The 10 States Where No One Wants to Buy a New Home

new home salesThere is a strong indication that homebuilders have almost ceased activity in several states as demand for newly built homes has dwindled. The slowdown in new home permits is particularly stark when compared to the total number of existing homes in each state. 24/7 Wall St. looked at the statistics for building permits to find the states where no one wants to buy a new home.

Building permits are among the carefully watched numbers issued by the real estate industry each month. Permits are needed in most jurisdictions before individuals or contractors can break ground. Therefore, they are a reasonable indicator of future home construction. The data on permits is issued by the Commerce Department.

Building permits have fallen in most months since the housing crash began in 2007 -- a trend that continues today. In the first half of 2005, slightly over 1 million permits were issued; there were fewer than 300,000 in the first six months of this year. Some states have seen an 80 percent decline in new permits.

Building permits are not enough, in and of themselves, to mark a slowdown. Their number in relation to the total amount of existing homes is also an indication of the state of the housing market. Consider that in a large state like California, across all towns and cities, just over 20,000 permits were issued during the first six months of this year. The number of permits may seem like a lot for a weak housing market, but it's negligible when compared to the 13.6 million existing homes in the state.

24/7 Wall St. looked at the total number of building permits issued by each state for the first half of the year. We then identified the states that had the lowest percentage of new housing permits when compared to the total number of housing units.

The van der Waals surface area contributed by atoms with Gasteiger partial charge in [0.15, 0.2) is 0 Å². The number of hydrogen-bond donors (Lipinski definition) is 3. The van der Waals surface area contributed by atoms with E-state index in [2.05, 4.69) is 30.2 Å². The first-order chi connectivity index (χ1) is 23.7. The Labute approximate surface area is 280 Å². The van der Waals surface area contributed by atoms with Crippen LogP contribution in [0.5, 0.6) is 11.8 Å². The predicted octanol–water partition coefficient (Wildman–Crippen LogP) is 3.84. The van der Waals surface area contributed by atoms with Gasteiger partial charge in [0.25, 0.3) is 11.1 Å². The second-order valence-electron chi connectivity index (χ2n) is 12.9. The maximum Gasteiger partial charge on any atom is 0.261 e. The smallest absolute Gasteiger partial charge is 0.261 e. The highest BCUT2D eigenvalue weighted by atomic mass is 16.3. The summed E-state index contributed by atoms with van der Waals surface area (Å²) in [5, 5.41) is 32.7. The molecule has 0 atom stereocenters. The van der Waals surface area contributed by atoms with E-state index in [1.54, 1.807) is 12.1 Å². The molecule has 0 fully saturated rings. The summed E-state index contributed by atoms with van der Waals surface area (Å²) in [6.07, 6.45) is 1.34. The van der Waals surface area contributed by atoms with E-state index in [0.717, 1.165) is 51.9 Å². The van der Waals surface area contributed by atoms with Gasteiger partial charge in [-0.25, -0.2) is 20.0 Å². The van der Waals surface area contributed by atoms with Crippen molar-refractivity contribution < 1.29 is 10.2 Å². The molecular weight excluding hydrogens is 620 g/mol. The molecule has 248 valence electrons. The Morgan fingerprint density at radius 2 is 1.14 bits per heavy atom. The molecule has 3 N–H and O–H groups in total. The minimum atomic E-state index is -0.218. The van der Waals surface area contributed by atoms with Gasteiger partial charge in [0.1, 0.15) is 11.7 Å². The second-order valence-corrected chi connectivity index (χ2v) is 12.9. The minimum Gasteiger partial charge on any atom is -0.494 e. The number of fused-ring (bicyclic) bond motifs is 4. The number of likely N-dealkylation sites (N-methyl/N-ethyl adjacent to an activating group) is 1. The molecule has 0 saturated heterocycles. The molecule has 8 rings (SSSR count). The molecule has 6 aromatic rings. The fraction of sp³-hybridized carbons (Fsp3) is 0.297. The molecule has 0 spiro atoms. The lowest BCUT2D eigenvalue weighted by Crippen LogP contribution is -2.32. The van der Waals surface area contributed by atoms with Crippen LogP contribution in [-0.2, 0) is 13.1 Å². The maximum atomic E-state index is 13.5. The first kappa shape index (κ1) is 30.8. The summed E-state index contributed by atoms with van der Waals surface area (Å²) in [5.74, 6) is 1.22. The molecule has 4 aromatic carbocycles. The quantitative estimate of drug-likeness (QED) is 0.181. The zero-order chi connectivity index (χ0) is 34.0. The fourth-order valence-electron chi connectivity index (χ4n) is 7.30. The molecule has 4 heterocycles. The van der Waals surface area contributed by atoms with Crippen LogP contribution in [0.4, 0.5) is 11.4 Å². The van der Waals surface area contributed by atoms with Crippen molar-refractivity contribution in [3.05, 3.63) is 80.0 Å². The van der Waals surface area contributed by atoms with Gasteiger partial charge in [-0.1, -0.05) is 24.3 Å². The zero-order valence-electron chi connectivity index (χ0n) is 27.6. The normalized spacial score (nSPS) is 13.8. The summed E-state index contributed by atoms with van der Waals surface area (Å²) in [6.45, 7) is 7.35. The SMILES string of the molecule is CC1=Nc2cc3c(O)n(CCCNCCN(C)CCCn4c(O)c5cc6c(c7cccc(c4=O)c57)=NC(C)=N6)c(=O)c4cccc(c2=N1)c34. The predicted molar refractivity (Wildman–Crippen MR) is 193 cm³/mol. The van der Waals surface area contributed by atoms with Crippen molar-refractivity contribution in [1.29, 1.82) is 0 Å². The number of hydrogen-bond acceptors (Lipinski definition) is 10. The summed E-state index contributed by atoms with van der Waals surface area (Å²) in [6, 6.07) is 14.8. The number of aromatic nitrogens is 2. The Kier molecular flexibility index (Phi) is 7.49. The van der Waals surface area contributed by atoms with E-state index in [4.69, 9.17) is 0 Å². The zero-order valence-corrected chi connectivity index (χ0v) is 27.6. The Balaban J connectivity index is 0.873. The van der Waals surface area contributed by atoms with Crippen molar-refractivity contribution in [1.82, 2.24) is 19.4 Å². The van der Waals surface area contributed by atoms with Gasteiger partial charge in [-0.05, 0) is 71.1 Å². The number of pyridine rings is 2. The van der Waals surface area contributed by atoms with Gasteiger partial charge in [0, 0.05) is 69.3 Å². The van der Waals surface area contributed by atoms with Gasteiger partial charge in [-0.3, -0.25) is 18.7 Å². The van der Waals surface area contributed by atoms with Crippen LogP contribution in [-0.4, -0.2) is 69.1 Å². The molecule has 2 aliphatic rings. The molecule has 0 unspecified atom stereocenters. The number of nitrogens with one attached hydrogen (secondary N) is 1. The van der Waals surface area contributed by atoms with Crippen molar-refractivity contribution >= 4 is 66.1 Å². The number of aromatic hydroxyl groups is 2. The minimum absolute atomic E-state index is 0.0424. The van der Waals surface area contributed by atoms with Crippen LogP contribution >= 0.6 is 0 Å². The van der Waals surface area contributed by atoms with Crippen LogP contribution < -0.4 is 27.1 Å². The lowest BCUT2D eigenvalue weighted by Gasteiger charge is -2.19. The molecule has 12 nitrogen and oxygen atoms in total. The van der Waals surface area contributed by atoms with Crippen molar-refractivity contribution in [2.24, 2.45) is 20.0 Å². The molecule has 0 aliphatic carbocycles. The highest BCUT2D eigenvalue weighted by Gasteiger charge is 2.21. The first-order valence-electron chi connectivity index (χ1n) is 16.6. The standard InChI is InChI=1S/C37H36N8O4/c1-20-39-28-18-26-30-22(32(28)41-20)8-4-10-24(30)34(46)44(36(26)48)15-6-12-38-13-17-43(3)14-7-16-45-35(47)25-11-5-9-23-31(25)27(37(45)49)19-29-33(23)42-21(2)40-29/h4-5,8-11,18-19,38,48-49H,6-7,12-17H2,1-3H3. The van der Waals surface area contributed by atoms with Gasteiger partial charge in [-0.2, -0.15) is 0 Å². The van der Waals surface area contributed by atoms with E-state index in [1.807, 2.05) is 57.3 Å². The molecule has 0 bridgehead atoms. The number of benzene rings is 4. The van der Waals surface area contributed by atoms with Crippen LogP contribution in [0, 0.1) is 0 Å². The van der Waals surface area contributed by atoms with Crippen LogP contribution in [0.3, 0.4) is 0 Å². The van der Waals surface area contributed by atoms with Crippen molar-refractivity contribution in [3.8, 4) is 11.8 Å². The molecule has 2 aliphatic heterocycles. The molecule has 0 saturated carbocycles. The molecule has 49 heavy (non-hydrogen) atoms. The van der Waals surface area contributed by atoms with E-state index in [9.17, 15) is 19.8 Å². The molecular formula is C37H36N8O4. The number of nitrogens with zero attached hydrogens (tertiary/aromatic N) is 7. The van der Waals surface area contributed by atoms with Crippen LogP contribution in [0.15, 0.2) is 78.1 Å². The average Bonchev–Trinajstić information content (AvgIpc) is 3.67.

Surprisingly, our list of states where few recent permits have been issued differs from the typical list of the worst housing markets. California, Nevada and Florida are always on those lists because many homes are vacant and home values continue to drop. But the three are not on this list. It may be that prices have dropped so low in these markets that home inventory has begun to move, even if only tentatively. Instead, markets where housing permits are very small in relation to total homes are markets in which builders have abandoned any hope of near-term sales.

The 24/7 Wall St. analysis is another look through the prism that is the collapsing residential real estate market. Most data the public sees is based on home prices, number of homes sold or foreclosures. Housing permits are a way to look ahead at what is likely to happen in the markets in the next year. Once a permit is issued, the builder has no obligation to begin or complete the construction. This additional risk has a compounding effect.

Click through the gallery to see the states where no one wants to buy a new home.

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